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Fueling Research

Illustrations by Craigio Hopson
Back

Fueling Research

Illustrations by Craigio Hopson
Back

Fueling Research

Illustrations by Craigio Hopson
Back

Fueling Research

Ernie Mercado dished out good food at low prices for 34 years at Caltech. Upon his retirement, alumni and students showed their appreciation by raising more than $35,000 as a final tip.

Illustrations by Craigio Hopson

Ernie Mercado spent 34 years serving flavorful Mexican street fare to a crew of Caltech customers. Yet the 71-year-old proprietor of Ernie’s Al Fresco food truck needed only a day to decide that he wanted a new title: retiree.

Mercado remembers the moment. On October 8, 2020, a little after 1 a.m., he awoke and was filled with certainty that it was time to shutter his business. He drove onto campus later that morning, sad but sure about his decision. Mercado was quiet about his retirement plans until the following Friday morning, when he handed out copies of a farewell letter.

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The news spread quickly through texts, messaging apps, and email, and, by lunchtime, a large, socially distanced group had gathered near his truck. The turnout surprised Mercado. Long lines had disappeared when the pandemic forced the Caltech community to learn and work from home or have staggered shifts in the labs. 

It is easy to imagine a bigger send-off if the campus had been open, but Mercado has no regrets.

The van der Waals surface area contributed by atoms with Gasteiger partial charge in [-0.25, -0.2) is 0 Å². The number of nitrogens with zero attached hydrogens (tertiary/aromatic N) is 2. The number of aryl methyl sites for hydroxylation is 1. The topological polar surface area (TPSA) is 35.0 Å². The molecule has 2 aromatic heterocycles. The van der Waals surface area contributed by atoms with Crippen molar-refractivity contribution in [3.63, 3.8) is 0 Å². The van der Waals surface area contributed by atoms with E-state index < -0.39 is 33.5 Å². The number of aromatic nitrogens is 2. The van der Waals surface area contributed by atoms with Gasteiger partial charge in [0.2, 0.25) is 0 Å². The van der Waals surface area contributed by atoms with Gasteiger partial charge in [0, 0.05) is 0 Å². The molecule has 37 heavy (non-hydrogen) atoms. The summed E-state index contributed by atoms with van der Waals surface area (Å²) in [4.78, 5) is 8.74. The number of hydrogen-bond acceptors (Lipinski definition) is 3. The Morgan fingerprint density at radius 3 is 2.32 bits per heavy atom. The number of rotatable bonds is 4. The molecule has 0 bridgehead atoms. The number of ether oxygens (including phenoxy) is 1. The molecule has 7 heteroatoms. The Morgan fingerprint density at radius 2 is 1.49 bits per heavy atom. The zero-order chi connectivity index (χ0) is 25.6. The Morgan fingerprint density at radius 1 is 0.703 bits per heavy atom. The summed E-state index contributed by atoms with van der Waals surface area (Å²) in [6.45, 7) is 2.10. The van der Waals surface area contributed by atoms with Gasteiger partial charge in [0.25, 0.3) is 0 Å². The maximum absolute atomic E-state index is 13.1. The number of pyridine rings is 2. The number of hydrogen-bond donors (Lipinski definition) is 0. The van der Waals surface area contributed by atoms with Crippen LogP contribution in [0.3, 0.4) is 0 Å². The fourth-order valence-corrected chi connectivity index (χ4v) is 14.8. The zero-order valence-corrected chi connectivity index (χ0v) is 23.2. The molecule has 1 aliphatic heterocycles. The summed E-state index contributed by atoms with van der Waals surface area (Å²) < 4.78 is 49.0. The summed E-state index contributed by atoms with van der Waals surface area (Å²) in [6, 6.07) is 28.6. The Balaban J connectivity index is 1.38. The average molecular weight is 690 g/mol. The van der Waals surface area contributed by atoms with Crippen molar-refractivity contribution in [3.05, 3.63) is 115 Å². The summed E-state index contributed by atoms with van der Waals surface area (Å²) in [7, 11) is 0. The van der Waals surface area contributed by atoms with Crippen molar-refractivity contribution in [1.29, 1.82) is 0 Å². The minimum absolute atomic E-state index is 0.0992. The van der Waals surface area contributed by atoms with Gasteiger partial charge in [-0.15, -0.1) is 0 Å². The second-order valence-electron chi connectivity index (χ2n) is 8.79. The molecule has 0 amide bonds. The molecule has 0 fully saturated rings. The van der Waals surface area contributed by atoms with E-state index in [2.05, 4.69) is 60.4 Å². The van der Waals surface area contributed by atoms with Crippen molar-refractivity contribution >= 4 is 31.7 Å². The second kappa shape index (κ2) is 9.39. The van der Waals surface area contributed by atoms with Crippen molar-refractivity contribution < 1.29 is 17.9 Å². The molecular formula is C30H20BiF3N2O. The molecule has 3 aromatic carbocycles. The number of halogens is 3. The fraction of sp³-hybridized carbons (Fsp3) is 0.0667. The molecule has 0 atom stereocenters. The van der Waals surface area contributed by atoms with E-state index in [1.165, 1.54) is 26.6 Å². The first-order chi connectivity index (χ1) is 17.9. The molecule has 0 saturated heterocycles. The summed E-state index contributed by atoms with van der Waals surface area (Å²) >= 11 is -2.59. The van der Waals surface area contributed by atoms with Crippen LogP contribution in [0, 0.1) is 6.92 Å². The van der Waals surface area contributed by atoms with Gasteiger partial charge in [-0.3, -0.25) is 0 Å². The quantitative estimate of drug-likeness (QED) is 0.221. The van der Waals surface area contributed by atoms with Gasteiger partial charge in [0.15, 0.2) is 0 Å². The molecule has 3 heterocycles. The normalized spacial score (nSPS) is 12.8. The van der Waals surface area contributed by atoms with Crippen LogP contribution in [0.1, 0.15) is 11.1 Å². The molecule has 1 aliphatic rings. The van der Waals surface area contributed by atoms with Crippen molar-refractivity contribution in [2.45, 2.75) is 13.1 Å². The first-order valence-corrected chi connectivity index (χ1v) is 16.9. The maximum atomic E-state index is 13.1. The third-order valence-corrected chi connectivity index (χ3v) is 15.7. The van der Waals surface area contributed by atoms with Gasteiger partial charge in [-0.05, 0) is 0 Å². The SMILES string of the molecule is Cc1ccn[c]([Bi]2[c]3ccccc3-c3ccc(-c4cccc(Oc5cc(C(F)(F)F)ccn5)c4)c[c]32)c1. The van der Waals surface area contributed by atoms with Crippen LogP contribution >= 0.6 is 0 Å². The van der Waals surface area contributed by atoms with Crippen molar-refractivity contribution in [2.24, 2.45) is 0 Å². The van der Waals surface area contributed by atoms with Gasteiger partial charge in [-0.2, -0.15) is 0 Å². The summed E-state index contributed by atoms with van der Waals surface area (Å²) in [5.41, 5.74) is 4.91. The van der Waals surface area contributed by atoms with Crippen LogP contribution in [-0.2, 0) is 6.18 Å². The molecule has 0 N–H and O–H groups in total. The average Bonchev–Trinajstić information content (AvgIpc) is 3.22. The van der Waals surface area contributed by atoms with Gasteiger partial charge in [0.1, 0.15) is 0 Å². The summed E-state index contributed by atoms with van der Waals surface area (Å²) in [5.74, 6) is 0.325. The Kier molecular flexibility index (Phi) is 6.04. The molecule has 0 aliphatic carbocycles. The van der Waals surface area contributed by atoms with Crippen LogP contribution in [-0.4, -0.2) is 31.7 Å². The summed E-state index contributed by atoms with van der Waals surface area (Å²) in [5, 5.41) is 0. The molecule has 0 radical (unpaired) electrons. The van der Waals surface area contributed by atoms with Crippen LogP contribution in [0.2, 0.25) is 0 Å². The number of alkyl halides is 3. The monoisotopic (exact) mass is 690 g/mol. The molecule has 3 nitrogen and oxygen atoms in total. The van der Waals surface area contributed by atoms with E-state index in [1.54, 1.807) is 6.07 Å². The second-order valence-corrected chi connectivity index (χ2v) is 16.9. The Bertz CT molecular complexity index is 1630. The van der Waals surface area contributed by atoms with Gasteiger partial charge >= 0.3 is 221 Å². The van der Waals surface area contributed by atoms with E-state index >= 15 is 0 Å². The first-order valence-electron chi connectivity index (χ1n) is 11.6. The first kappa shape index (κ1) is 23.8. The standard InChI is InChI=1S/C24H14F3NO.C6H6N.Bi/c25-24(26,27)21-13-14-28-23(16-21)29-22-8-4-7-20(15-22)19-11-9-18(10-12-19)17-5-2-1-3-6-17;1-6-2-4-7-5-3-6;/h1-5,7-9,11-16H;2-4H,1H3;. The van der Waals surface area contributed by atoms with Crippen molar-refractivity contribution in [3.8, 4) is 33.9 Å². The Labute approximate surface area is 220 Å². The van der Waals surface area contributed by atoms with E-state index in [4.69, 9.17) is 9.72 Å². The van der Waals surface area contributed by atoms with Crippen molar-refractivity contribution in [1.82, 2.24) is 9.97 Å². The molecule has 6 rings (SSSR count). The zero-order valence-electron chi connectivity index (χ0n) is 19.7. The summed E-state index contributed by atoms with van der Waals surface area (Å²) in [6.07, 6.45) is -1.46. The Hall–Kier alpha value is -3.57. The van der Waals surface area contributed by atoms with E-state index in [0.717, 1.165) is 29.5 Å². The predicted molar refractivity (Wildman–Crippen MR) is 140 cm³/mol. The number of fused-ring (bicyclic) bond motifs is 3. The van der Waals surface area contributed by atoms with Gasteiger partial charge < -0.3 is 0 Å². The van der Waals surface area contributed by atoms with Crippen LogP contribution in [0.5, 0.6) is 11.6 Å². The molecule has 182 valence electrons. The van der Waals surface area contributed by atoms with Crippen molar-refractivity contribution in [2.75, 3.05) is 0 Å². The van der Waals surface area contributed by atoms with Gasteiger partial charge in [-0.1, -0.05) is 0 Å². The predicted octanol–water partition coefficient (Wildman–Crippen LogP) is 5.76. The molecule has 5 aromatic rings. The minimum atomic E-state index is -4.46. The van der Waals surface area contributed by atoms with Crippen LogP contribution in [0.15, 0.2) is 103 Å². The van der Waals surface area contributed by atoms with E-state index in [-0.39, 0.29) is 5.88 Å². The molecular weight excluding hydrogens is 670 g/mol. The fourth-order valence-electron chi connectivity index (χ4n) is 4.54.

“It was destined to happen this way because it makes saying good-bye less painful,” Mercado says. “I saw my daughter in each and every one of the students and I came to love them, too. I will remember their faces, their smiles.”

“‘Quesadilla con espinaca para el Maestro.’ Music to my ears each time I walked up to the truck. You and Lucy and Delma fueled my PhD. Then part of my postdoc. And now in my current job at Caltech. The yummy-ness of the food was only eclipsed by the warmth and kindness of those who made it. You are a gem of Caltech, and will always be fondly remembered (and missed). I wish you the very very best in retirement and in grandparenthood!”

— Justin Bois (PhD ’07)

Since his food truck rolled onto campus in 1986, Mercado’s business has hit a sweet spot with graduate students and postdoctoral scholars. For less than $10, a delicious, calorie-dense meal could power young scientists and engineers through their studies and research. Indulging in an oversized Mucho Macho Burrito, a JAWS hamburger, or a potato quesadilla topped with spicy Painful Green salsa was one part of the experience. Customers were loyal to Mercado because they liked him. He greeted them with familial words of affection-—primo and mija. He also shared updates about his daughter Cristina, who was in graduate school, quipped about his love of tequila, and cheered up those who were trying to brush off failed lab experiments.